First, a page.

Stinging Nettle ~ Urtica DioicaPosted: May 24, 2012
We are thick with Stinging nettles right now. Any place on our property that has a bit of shade, has a patch of nettles growing nearby. Nearly everyone I know has a nettle story that involves the prickly plant and stings somewhere unpleasant. I have one or two of my own. It’s generally not a big deal, and the stings go away within a day or so.
Not everyone is aware of this, but Nettle is edible and incredibly good for you. So you can spend your weekends trying to rid of this little plant or you can use it to feed your family and help keep them well.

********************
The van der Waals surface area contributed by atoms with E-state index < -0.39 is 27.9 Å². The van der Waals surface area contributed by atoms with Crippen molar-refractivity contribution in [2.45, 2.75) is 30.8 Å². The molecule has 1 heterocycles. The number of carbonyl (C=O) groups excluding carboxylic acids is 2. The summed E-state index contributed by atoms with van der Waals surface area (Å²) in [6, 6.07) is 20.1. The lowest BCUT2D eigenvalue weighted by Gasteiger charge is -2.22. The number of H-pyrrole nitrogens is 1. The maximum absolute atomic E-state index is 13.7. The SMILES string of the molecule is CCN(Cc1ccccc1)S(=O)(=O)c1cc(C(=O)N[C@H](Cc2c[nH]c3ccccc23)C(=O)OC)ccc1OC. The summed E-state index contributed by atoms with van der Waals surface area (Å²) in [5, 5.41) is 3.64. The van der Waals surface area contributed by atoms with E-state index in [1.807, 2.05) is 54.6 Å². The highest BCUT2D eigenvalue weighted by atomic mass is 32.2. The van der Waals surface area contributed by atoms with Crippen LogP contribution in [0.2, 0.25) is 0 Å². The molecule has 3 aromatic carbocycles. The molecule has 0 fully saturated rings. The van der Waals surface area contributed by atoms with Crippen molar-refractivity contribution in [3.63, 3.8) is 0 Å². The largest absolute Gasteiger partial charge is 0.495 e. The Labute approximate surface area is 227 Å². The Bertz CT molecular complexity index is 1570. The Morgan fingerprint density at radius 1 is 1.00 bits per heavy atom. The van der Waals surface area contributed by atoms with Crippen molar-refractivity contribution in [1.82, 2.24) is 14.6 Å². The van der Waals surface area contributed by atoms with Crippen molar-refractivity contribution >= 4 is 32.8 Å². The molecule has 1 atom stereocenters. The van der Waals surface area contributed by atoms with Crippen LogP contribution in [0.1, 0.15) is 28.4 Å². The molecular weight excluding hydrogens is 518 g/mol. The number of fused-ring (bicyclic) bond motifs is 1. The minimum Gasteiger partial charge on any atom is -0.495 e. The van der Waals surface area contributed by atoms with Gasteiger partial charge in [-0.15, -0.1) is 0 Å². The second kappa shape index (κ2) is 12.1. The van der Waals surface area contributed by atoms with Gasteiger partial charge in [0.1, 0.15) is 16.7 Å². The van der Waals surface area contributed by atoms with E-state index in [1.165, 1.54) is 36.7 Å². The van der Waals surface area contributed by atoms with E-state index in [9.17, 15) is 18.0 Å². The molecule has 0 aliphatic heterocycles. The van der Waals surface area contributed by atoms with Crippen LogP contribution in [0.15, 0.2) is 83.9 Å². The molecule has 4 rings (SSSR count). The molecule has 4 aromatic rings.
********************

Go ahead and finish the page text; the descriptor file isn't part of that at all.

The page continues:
Some of the health benefits of Stinging Nettle include:
- anti-allergy and hay fever
- anti inflammatory
- helps eczema
- helps with respiratory aliments
- helps with dandruff and makes hair shiny
The plan for today was to have a nettle recipe tried and reviewed for you, but sick kids and getting ready for Frank’s parents has taken priority so I’ll leave you with a few recipes.
Obviously you’ll want to wear gloves when picking and preparing your nettles. The hairs on the plant is what causes the sting. Once the plant has either been pulverized or cooked, the hairs are no long a problem.
Take care to avoid nettles if you are on blood thinners, beta blockers or a couple of other medications as it causes some interference.
The smallest and newest leaves are the most tasty. The older ones are a bit tough.
I hope you take some time to eat your weeds this week. I plan on making the pesto, and perhaps the soup.
Have you ever cooked with nettles?